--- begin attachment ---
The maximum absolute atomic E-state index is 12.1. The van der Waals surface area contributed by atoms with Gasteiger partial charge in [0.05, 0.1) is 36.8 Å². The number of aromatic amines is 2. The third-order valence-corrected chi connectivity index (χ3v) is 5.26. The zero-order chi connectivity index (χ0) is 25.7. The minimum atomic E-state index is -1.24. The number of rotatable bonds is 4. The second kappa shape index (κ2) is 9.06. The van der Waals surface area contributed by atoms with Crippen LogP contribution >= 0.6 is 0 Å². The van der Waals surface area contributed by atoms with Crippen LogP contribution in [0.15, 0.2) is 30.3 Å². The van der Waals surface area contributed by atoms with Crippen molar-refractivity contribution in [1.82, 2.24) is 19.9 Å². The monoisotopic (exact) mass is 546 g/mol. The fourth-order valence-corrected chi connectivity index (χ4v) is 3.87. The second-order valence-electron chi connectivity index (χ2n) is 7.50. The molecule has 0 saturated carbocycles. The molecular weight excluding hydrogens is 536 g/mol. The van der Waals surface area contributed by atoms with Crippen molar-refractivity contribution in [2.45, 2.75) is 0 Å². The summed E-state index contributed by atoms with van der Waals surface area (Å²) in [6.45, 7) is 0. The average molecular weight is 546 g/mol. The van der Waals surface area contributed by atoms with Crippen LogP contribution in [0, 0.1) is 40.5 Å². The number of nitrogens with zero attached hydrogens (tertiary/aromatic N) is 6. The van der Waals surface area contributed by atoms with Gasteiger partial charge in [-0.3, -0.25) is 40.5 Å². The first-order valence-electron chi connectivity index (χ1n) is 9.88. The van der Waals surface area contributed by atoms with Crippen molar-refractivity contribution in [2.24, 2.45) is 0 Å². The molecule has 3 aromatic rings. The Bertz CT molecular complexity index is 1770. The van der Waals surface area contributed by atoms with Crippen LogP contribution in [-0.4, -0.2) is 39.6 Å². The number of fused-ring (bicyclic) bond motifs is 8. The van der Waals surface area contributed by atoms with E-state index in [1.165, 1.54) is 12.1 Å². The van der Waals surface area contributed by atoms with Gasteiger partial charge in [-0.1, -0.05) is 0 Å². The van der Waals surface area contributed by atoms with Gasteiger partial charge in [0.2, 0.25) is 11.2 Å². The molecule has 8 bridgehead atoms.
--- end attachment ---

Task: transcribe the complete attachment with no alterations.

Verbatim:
The maximum absolute atomic E-state index is 12.1. The van der Waals surface area contributed by atoms with Gasteiger partial charge in [0.05, 0.1) is 36.8 Å². The number of aromatic amines is 2. The third-order valence-corrected chi connectivity index (χ3v) is 5.26. The zero-order chi connectivity index (χ0) is 25.7. The minimum atomic E-state index is -1.24. The number of rotatable bonds is 4. The second kappa shape index (κ2) is 9.06. The van der Waals surface area contributed by atoms with Crippen LogP contribution >= 0.6 is 0 Å². The van der Waals surface area contributed by atoms with Crippen LogP contribution in [0.15, 0.2) is 30.3 Å². The van der Waals surface area contributed by atoms with Crippen molar-refractivity contribution in [1.82, 2.24) is 19.9 Å². The monoisotopic (exact) mass is 546 g/mol. The fourth-order valence-corrected chi connectivity index (χ4v) is 3.87. The second-order valence-electron chi connectivity index (χ2n) is 7.50. The molecule has 0 saturated carbocycles. The molecular weight excluding hydrogens is 536 g/mol. The van der Waals surface area contributed by atoms with Crippen molar-refractivity contribution in [2.45, 2.75) is 0 Å². The summed E-state index contributed by atoms with van der Waals surface area (Å²) in [6.45, 7) is 0. The average molecular weight is 546 g/mol. The van der Waals surface area contributed by atoms with Crippen LogP contribution in [0, 0.1) is 40.5 Å². The number of nitrogens with zero attached hydrogens (tertiary/aromatic N) is 6. The van der Waals surface area contributed by atoms with Gasteiger partial charge in [-0.3, -0.25) is 40.5 Å². The first-order valence-electron chi connectivity index (χ1n) is 9.88. The van der Waals surface area contributed by atoms with Crippen molar-refractivity contribution in [2.24, 2.45) is 0 Å². The molecule has 3 aromatic rings. The Bertz CT molecular complexity index is 1770. The van der Waals surface area contributed by atoms with Crippen LogP contribution in [-0.4, -0.2) is 39.6 Å². The number of fused-ring (bicyclic) bond motifs is 8. The van der Waals surface area contributed by atoms with E-state index in [1.165, 1.54) is 12.1 Å². The van der Waals surface area contributed by atoms with Gasteiger partial charge in [-0.1, -0.05) is 0 Å². The van der Waals surface area contributed by atoms with Gasteiger partial charge in [0.2, 0.25) is 11.2 Å². The molecule has 8 bridgehead atoms.